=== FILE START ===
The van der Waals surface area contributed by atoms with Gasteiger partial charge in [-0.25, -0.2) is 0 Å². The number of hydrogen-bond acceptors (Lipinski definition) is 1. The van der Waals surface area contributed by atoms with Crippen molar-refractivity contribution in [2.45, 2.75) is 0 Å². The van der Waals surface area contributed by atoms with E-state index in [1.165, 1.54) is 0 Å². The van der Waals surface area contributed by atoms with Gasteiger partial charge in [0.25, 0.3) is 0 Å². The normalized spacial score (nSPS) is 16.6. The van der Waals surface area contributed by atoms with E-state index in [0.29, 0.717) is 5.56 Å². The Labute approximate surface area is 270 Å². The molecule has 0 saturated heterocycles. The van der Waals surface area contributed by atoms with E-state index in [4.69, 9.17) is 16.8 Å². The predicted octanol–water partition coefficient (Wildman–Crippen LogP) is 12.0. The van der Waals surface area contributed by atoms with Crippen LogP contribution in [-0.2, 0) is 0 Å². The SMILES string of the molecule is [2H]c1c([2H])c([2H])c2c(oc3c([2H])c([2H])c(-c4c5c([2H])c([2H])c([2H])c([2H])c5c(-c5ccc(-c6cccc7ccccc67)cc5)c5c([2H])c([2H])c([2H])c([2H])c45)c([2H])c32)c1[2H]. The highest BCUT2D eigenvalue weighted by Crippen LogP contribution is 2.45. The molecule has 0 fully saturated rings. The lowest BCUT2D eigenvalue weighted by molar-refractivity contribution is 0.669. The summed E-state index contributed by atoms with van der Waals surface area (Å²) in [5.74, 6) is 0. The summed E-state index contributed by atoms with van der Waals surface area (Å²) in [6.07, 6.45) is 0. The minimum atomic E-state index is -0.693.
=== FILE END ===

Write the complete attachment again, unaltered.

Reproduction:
The van der Waals surface area contributed by atoms with Gasteiger partial charge in [-0.25, -0.2) is 0 Å². The number of hydrogen-bond acceptors (Lipinski definition) is 1. The van der Waals surface area contributed by atoms with Crippen molar-refractivity contribution in [2.45, 2.75) is 0 Å². The van der Waals surface area contributed by atoms with E-state index in [1.165, 1.54) is 0 Å². The van der Waals surface area contributed by atoms with Gasteiger partial charge in [0.25, 0.3) is 0 Å². The normalized spacial score (nSPS) is 16.6. The van der Waals surface area contributed by atoms with E-state index in [0.29, 0.717) is 5.56 Å². The Labute approximate surface area is 270 Å². The molecule has 0 saturated heterocycles. The van der Waals surface area contributed by atoms with E-state index in [4.69, 9.17) is 16.8 Å². The predicted octanol–water partition coefficient (Wildman–Crippen LogP) is 12.0. The van der Waals surface area contributed by atoms with Crippen LogP contribution in [-0.2, 0) is 0 Å². The SMILES string of the molecule is [2H]c1c([2H])c([2H])c2c(oc3c([2H])c([2H])c(-c4c5c([2H])c([2H])c([2H])c([2H])c5c(-c5ccc(-c6cccc7ccccc67)cc5)c5c([2H])c([2H])c([2H])c([2H])c45)c([2H])c32)c1[2H]. The highest BCUT2D eigenvalue weighted by Crippen LogP contribution is 2.45. The molecule has 0 fully saturated rings. The lowest BCUT2D eigenvalue weighted by molar-refractivity contribution is 0.669. The summed E-state index contributed by atoms with van der Waals surface area (Å²) in [5.74, 6) is 0. The summed E-state index contributed by atoms with van der Waals surface area (Å²) in [6.07, 6.45) is 0. The minimum atomic E-state index is -0.693.